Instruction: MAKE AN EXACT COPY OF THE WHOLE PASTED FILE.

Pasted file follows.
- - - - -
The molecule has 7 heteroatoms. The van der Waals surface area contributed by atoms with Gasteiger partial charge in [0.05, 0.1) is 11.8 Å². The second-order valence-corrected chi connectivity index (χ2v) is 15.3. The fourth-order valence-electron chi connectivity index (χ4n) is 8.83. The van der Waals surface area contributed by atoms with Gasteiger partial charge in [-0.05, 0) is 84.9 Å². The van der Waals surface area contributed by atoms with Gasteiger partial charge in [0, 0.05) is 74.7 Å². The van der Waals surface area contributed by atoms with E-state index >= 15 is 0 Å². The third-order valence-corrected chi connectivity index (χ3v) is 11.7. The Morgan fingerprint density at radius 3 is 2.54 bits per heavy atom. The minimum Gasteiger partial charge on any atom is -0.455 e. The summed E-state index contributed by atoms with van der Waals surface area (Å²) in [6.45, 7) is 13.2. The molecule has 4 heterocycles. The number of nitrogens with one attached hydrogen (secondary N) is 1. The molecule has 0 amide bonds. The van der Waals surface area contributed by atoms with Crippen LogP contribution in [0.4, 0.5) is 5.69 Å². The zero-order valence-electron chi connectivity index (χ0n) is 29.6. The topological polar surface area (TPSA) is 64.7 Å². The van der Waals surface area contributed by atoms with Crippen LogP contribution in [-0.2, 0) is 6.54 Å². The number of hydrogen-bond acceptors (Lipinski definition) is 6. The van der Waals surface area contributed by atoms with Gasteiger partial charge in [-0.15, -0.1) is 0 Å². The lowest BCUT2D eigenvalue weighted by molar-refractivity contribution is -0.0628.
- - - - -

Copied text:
The molecule has 7 heteroatoms. The van der Waals surface area contributed by atoms with Gasteiger partial charge in [0.05, 0.1) is 11.8 Å². The second-order valence-corrected chi connectivity index (χ2v) is 15.3. The fourth-order valence-electron chi connectivity index (χ4n) is 8.83. The van der Waals surface area contributed by atoms with Gasteiger partial charge in [-0.05, 0) is 84.9 Å². The van der Waals surface area contributed by atoms with Gasteiger partial charge in [0, 0.05) is 74.7 Å². The van der Waals surface area contributed by atoms with E-state index >= 15 is 0 Å². The third-order valence-corrected chi connectivity index (χ3v) is 11.7. The Morgan fingerprint density at radius 3 is 2.54 bits per heavy atom. The minimum Gasteiger partial charge on any atom is -0.455 e. The summed E-state index contributed by atoms with van der Waals surface area (Å²) in [6.45, 7) is 13.2. The molecule has 4 heterocycles. The number of nitrogens with one attached hydrogen (secondary N) is 1. The molecule has 0 amide bonds. The van der Waals surface area contributed by atoms with Crippen LogP contribution in [0.4, 0.5) is 5.69 Å². The zero-order valence-electron chi connectivity index (χ0n) is 29.6. The topological polar surface area (TPSA) is 64.7 Å². The van der Waals surface area contributed by atoms with Crippen LogP contribution in [-0.2, 0) is 6.54 Å². The number of hydrogen-bond acceptors (Lipinski definition) is 6. The van der Waals surface area contributed by atoms with Gasteiger partial charge in [-0.15, -0.1) is 0 Å². The lowest BCUT2D eigenvalue weighted by molar-refractivity contribution is -0.0628.